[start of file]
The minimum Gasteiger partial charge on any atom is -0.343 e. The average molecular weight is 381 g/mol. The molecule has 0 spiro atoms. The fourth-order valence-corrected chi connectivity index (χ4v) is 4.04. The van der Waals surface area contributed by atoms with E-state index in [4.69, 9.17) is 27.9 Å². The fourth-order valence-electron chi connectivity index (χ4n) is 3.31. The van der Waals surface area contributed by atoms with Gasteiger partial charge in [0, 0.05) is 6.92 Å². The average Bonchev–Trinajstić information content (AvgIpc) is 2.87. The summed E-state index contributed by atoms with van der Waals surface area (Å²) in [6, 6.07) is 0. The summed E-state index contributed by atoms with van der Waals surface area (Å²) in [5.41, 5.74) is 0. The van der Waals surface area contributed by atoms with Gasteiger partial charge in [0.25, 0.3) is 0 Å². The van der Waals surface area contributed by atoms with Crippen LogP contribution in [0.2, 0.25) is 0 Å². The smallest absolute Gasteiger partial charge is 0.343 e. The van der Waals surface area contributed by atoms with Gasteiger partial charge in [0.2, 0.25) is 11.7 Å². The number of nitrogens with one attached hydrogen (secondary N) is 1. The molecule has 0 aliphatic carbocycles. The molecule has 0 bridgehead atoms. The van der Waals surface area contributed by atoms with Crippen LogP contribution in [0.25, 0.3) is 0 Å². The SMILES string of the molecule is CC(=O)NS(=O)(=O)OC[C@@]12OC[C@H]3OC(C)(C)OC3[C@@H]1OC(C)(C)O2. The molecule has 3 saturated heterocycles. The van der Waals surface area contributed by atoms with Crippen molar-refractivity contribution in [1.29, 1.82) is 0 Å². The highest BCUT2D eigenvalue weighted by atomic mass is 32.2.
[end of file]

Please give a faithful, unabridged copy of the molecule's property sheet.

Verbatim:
The minimum Gasteiger partial charge on any atom is -0.343 e. The average molecular weight is 381 g/mol. The molecule has 0 spiro atoms. The fourth-order valence-corrected chi connectivity index (χ4v) is 4.04. The van der Waals surface area contributed by atoms with E-state index in [4.69, 9.17) is 27.9 Å². The fourth-order valence-electron chi connectivity index (χ4n) is 3.31. The van der Waals surface area contributed by atoms with Gasteiger partial charge in [0, 0.05) is 6.92 Å². The average Bonchev–Trinajstić information content (AvgIpc) is 2.87. The summed E-state index contributed by atoms with van der Waals surface area (Å²) in [6, 6.07) is 0. The summed E-state index contributed by atoms with van der Waals surface area (Å²) in [5.41, 5.74) is 0. The van der Waals surface area contributed by atoms with Gasteiger partial charge in [0.25, 0.3) is 0 Å². The van der Waals surface area contributed by atoms with Crippen LogP contribution in [0.2, 0.25) is 0 Å². The smallest absolute Gasteiger partial charge is 0.343 e. The van der Waals surface area contributed by atoms with Gasteiger partial charge in [0.2, 0.25) is 11.7 Å². The number of nitrogens with one attached hydrogen (secondary N) is 1. The molecule has 0 aliphatic carbocycles. The molecule has 0 bridgehead atoms. The van der Waals surface area contributed by atoms with Crippen LogP contribution in [0.25, 0.3) is 0 Å². The SMILES string of the molecule is CC(=O)NS(=O)(=O)OC[C@@]12OC[C@H]3OC(C)(C)OC3[C@@H]1OC(C)(C)O2. The molecule has 3 saturated heterocycles. The van der Waals surface area contributed by atoms with Crippen molar-refractivity contribution in [1.29, 1.82) is 0 Å². The highest BCUT2D eigenvalue weighted by atomic mass is 32.2.